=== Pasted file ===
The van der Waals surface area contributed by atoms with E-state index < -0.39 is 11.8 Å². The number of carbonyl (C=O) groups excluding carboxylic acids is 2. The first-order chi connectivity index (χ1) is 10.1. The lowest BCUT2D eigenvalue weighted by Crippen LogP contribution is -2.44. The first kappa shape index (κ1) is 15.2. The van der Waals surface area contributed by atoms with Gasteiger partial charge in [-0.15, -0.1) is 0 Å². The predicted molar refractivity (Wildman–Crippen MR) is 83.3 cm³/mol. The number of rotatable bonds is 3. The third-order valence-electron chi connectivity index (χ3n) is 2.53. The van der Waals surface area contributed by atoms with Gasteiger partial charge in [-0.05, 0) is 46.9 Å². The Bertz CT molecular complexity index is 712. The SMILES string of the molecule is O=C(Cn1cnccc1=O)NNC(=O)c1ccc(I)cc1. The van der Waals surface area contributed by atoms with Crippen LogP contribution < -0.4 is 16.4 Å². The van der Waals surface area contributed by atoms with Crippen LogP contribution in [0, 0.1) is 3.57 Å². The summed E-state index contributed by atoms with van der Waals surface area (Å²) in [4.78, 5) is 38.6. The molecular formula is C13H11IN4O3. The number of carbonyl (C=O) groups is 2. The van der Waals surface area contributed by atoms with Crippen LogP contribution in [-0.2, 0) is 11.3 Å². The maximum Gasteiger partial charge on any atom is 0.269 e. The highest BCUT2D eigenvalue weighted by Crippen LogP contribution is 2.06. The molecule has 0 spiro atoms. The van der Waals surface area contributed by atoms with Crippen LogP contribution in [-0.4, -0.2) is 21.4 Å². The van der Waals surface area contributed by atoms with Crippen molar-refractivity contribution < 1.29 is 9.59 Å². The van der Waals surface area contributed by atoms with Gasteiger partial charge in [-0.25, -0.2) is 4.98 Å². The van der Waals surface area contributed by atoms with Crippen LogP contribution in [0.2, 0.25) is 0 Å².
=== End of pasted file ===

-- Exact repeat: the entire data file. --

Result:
The van der Waals surface area contributed by atoms with E-state index < -0.39 is 11.8 Å². The number of carbonyl (C=O) groups excluding carboxylic acids is 2. The first-order chi connectivity index (χ1) is 10.1. The lowest BCUT2D eigenvalue weighted by Crippen LogP contribution is -2.44. The first kappa shape index (κ1) is 15.2. The van der Waals surface area contributed by atoms with Gasteiger partial charge in [-0.15, -0.1) is 0 Å². The predicted molar refractivity (Wildman–Crippen MR) is 83.3 cm³/mol. The number of rotatable bonds is 3. The third-order valence-electron chi connectivity index (χ3n) is 2.53. The van der Waals surface area contributed by atoms with Gasteiger partial charge in [-0.05, 0) is 46.9 Å². The Bertz CT molecular complexity index is 712. The SMILES string of the molecule is O=C(Cn1cnccc1=O)NNC(=O)c1ccc(I)cc1. The van der Waals surface area contributed by atoms with Crippen LogP contribution < -0.4 is 16.4 Å². The van der Waals surface area contributed by atoms with Crippen LogP contribution in [0, 0.1) is 3.57 Å². The summed E-state index contributed by atoms with van der Waals surface area (Å²) in [4.78, 5) is 38.6. The molecular formula is C13H11IN4O3. The number of carbonyl (C=O) groups is 2. The van der Waals surface area contributed by atoms with Crippen LogP contribution in [-0.2, 0) is 11.3 Å². The maximum Gasteiger partial charge on any atom is 0.269 e. The highest BCUT2D eigenvalue weighted by Crippen LogP contribution is 2.06. The molecule has 0 spiro atoms. The van der Waals surface area contributed by atoms with Crippen LogP contribution in [-0.4, -0.2) is 21.4 Å². The van der Waals surface area contributed by atoms with Crippen molar-refractivity contribution < 1.29 is 9.59 Å². The van der Waals surface area contributed by atoms with Gasteiger partial charge in [-0.25, -0.2) is 4.98 Å². The van der Waals surface area contributed by atoms with Crippen LogP contribution in [0.2, 0.25) is 0 Å².